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The Spirited Passenger

By

D. G. Richards

Copyright © D. G. Richards 2000

   

Many years ago, when I was still a mere youth rather than the old wrinkly dinosaur that I am today, I used to commute to work and home again each day on the train. As I had no attachements and no cares in the world, I would often work late, or do shifts. This meant that I would often travel back late at night (I bet you think you can guess where this is going already!). This didn't bother me, as I liked travelling on the train. In those days the trains were real trains, with wood and leather, and not like the plastic and metal things we have now. Anyway....

One night I was travelling home late as usual, and shared the beginning of the journey with a handful of people. One of my travelling companions was a little old lady with a very large shopping bag. As soon as I saw her get on, I had the sudden thought that she would be the talkative type. You know, the one who has to sit next to you and talk to you during the whole journey. I instantly thought, 'Don't sit next to me! Please!' She didn't, she sat facing me.

As the train stopped at each station, a few people would get on, while a few more would get off. Each time, the little old lady would look round and watch them, then she would look back at me and smile.

This process repeated itself until there was only the two of us left on the coach together. The only slight difference on this occasion being that her smile broadened.

To say that I was feeling a little bit unnerved by her behaviour would be an exaggeration, but I wasn't comfy either. Anyway, now that we were alone, she spoke.

"I'm glad we're alone at last," she said in a Miss Marple voice. "Because there's something I've just got to do."

At this point she reached into her large shopping bag and leaned forward. What she withdrew from her bag was the largest screwdriver I have ever seen in my life, and as she held it towards me, I noticed that the flat blade had been sharpened to be even flatter than it would have been. Just when I thought my life was over, she spoke again.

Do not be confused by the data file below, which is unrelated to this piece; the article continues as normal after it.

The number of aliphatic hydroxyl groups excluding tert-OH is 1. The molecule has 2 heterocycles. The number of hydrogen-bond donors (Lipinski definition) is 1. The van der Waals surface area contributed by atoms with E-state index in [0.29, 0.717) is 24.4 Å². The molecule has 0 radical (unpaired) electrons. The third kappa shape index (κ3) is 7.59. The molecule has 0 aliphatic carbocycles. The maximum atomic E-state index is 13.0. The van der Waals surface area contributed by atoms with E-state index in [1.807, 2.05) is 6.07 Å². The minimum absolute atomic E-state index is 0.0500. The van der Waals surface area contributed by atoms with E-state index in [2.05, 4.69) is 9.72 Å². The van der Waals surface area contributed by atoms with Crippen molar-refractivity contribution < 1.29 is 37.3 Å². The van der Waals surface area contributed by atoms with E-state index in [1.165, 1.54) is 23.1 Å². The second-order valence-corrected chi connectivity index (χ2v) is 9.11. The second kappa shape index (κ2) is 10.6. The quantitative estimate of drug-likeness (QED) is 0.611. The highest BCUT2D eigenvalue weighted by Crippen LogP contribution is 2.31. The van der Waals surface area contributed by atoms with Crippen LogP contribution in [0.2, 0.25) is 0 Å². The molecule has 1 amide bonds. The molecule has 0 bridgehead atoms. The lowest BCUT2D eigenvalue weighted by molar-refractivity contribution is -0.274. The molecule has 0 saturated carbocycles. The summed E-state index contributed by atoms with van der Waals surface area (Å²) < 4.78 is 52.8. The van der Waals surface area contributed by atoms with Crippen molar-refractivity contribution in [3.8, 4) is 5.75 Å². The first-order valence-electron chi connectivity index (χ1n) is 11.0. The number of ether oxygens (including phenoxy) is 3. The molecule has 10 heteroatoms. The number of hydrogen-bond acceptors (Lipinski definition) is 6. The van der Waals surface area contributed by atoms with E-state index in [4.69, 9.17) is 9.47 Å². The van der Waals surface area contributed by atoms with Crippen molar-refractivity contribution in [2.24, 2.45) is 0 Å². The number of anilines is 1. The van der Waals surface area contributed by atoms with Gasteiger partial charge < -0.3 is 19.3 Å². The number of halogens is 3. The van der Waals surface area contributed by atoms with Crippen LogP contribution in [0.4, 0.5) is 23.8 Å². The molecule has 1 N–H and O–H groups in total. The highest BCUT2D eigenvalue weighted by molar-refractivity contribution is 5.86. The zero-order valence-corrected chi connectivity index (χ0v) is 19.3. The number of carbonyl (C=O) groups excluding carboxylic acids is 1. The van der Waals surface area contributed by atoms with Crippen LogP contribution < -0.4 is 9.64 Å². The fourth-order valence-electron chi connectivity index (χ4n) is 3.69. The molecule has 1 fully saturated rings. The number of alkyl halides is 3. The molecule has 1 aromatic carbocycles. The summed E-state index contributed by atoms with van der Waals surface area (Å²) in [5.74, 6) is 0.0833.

"I'm sorry about this, young man, but I've just got to do it. These children are terrible! They're always undoing things!"

And with those words she suddenly turned and began tightening up all the screws in the door next to us. Once she had completed her task, she put the screwdriver away in her bag and sat back in her seat with a most contented look on her face. She didn't say another word, and got off at the next station.

You would probably think I crapped myself at this point, but no. However, I must have looked decidedly pale, because the guard who saw me when I got off at Manchester Piccadilly noticed me straight away.

"Are you alright, mate?" he asked as I walked very gingerly towards him on the platform.

"No, I'm bloody not!" I replied, and proceeded to tell him my story. He wasn't surprised at all.

"Oh, her! Yes, we know all about her!" he said with a smile. "Harmless she is."

He then went on to tell me her story. Apparently, she had been left in charge of her grandson while his parents were away on business overseas. He had to go to school, you see, so he couldn't go with them. Tragically, the lad fell to his death from a train on the very route that I travelled. His grandmother felt responsible because the boy had been in her care, even though the accident was nothing to do with her. And since then, the grandmother had travelled the train tightening up all the screws in the doors hoping to re-deem herself of her assumed blame, and also to prevent any further tragedies.

"Very sad!" I said when he had finished, not being particularly sympathetic. "But she still frightened the life out of me! Can't you stop her?"

"We tried," the guard said with a smile. "British Rail took out an injunction preventing her from travelling on the route, but it doesn't stop her anymore."

"Why not?"

"Well, after she realised that she couldn't do it anymore, she died, and that was three years ago."

And that's when I crapped myself.
 

The End


Copyright © D. G. Richards 2000

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